President-elect Obama proposes an unparalleled test of Keynes’ decades-old idea: that deficit spending on a grand-enough scale can inspire the confidence to right a sinking economy.
By Peter G. Gosselin
The Los Angeles Times
January 11, 2009
Reporting from Washington — In a measure of how quickly its options are shrinking, the United States is about to embrace an economic theory that was widely thought for most of the last generation to have been discredited: the idea that great bursts of deficit-funded government expenditure can jolt an economy back to growth.

And the nation is poised to put this theory to the test on a scale untried in peacetime by any developed country on Earth.

President-elect Barack Obama will soon unveil a package of tax cuts and spending increases that, combined with already planned spending, would push Washington’s 2009 deficit to between $1.5 trillion and $2 trillion — more than 10% of the economy’s output. And he will argue that this tidal wave of federal expenditure should continue into next year, and perhaps beyond.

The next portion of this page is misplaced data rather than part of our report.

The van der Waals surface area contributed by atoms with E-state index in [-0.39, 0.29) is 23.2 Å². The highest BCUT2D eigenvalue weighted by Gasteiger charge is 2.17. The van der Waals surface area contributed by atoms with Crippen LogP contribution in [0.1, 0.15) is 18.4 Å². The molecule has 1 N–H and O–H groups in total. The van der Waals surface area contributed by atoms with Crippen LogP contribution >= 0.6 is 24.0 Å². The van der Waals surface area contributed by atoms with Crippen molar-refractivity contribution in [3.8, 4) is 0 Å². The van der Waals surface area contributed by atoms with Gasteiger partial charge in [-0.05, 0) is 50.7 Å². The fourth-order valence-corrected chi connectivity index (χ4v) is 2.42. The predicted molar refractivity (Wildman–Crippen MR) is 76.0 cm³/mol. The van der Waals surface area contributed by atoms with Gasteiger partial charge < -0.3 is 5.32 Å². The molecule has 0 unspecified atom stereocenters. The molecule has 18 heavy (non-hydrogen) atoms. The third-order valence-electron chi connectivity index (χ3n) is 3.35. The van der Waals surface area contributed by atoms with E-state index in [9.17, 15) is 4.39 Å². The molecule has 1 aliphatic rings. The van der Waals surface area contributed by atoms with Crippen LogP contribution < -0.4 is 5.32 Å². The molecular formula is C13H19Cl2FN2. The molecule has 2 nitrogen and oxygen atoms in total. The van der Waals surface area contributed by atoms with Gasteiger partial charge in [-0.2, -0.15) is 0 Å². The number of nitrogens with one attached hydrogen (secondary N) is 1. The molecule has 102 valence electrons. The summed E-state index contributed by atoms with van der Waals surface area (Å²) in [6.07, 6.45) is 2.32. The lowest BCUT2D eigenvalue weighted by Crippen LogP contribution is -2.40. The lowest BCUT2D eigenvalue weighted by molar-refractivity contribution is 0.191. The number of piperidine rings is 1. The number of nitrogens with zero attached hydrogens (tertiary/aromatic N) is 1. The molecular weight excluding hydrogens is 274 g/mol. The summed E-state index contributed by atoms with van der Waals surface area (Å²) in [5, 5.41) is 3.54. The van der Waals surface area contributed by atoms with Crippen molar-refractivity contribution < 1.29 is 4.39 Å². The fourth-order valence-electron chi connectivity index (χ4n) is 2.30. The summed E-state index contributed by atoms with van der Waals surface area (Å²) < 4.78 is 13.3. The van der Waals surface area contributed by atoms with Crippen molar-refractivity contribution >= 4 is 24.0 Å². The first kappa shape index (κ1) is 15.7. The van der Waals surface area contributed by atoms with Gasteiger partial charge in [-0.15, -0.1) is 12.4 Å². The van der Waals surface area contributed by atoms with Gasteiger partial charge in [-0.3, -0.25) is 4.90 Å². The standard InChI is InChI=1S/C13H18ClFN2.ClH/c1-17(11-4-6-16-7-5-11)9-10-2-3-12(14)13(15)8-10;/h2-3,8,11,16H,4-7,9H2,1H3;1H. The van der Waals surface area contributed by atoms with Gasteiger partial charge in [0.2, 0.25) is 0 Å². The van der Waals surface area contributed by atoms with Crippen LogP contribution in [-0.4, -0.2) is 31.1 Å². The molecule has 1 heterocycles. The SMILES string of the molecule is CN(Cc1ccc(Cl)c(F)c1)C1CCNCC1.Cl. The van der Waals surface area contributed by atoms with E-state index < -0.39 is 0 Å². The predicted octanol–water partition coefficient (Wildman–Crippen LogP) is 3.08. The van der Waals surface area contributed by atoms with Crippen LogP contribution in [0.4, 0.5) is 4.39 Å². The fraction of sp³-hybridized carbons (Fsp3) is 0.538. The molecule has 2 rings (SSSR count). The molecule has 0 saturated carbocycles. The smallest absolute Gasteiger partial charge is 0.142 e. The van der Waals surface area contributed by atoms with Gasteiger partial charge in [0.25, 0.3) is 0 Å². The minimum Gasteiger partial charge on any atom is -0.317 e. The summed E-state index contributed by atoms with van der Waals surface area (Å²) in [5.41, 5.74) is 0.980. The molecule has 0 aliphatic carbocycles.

Only during World War II did U.S. government expenditures account for a greater share of economic activity, according to federal statistics. That’s also true for virtually every other developed country.

“There’s been nothing of the magnitude of what the incoming administration is contemplating — certainly not as intentional policy — in the modern era,” said Adam Posen, deputy director of the Peterson Institute for International Economics in Washington.

Related:
Obama Pressed From Left on Stimulus
.
Obama Stimulus: Trapped Between Too Little Rock and Paul Krugman Nightmare

Read the rest:
http://www.latimes.com/business/la-fi-
econ11-2009jan11,0,2730452.story

According to Keynesian economics the state should stimulate economic growth and improve stability in the private sector – through, for example, interest rates, taxation and public projects.

Read:
http://en.wikipedia.org/wiki/Keynesian